Banning a John Green novel didn’t work out. But the superintendent’s new idea to rate library books would create enormous problems.
Last December, a guidance counselor in rural Pennsylvania read a children’s book about a dress-wearing boy to a kindergarten class without advance notice to the parents, upsetting some residents in the district.
School officials resisted a challenge to a documentary film. But their new policies on instructional materials, while intended to reduce complaints, could actually do the opposite–giving would-be censors more power over what is taught in class.
NCAC is joined by the American Booksellers Foundation For Free Expression, the Association of American Publishers, the Comic Book Legal Defense Fund, the National Council of Teachers of English, PEN American Center, and the Society of Children’s Book Writers & Illustrators in a follow-up letter sent to the Highland Park Independent School District in TX. […]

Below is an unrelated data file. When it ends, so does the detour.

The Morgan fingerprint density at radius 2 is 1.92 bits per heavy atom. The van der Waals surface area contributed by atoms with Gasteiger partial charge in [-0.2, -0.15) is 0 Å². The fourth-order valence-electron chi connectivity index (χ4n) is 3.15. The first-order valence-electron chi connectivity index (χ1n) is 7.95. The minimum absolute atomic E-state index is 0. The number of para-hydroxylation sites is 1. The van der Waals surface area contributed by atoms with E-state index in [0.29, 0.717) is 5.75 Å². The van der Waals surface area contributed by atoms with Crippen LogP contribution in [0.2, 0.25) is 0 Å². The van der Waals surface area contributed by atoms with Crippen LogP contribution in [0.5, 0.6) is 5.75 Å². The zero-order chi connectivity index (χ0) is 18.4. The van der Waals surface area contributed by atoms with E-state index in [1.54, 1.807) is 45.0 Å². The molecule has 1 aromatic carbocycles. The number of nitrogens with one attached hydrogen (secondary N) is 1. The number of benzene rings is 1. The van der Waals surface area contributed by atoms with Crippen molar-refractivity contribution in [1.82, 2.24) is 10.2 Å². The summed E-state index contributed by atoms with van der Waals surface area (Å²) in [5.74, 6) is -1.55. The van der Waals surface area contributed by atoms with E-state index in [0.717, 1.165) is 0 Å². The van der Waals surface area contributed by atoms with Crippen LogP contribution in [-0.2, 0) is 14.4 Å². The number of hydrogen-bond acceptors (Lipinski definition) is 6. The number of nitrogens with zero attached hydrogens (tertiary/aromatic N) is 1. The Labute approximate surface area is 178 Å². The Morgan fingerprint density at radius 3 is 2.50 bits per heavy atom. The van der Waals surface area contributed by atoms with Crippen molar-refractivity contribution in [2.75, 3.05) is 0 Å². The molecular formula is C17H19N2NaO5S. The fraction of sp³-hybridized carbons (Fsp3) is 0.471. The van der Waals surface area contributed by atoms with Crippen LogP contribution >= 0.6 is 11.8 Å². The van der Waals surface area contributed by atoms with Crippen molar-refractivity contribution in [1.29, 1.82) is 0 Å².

A call to “reject any proposal to restrict the curriculum of students to accommodate the views, values and preferences of some, and instead to rely on the professional judgment of educators.”